The Bold Raid
The Bold Raid on the Railroad Seventeen Miles from Cincinnati.
The Cincinnati Gazette of May 10th says the opinion that the perpetrators of the recent robbery of the Ohio and Mississippi Railroad came from Boone county, Ky. has been greatly strengthened by information which reaches us of the finding of $12,000 in 70 bonds, and about $1,000 in greenbacks, in the streets of Verona, a small town in Boone county, twenty-six miles from Covington.
On Saturday morning last, twelve rebel guerrillas, armed very, heavily, rode into Verona— a favorite resort of rebels by the way— and dismounted. Their horses were very much faded, and the men also seemed somewhat fatigued. They were in high spirits however, apparently on account of some success they had met with. They commenced partaking quite freely of whiskey, and in a few hours, nearly, all of them became intoxicated. kn this condition they reeled through the principal streets of the town, bloviating in their usual style, and displaying considerable sums of money. Towards night they left, going in the direction of Big Bone Springs.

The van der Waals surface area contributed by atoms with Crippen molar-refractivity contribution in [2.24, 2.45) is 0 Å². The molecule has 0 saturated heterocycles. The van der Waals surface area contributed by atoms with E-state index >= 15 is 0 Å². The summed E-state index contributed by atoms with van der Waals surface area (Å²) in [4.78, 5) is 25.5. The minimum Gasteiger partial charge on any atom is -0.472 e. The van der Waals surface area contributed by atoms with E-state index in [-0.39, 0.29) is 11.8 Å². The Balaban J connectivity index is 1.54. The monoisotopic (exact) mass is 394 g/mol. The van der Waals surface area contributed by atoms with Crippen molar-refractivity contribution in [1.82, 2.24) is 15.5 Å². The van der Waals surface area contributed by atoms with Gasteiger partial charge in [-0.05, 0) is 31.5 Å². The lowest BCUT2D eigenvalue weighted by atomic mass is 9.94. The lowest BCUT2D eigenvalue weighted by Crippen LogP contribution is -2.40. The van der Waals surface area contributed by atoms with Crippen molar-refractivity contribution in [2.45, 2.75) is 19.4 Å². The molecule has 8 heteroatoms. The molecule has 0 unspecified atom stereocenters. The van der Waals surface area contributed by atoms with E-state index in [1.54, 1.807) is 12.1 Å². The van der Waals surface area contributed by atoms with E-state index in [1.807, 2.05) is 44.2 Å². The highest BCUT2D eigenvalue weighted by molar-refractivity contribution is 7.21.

Shortly after their departure a boy picked up an envelope containing $350 in greenbacks, and other parties found $12,000 7-30 bonds, and about $70O in greenbacks. A check for $1.00 drawn in Indianapolis and made payable in Cincinnati was also picked up.
The gentleman who furnished us this with this intelligence is now in Covington. He was not in Verona at the time the rebels were there, but obtained the above information from four or five different persons, and he thinks there is no doubt of its correctness.
While the rebels were at Verona, a company of Federal soldiers was encamped at Crittenden. Grant county, a few miles away. The distance from Verona to where it is supposed the rebels crossed the Ohio river, for the purpose of robbing the Ohio an Mississippi road, is about fifteen miles away.
Daily Alta California, Volume 17, Number 5575, 11 June 1865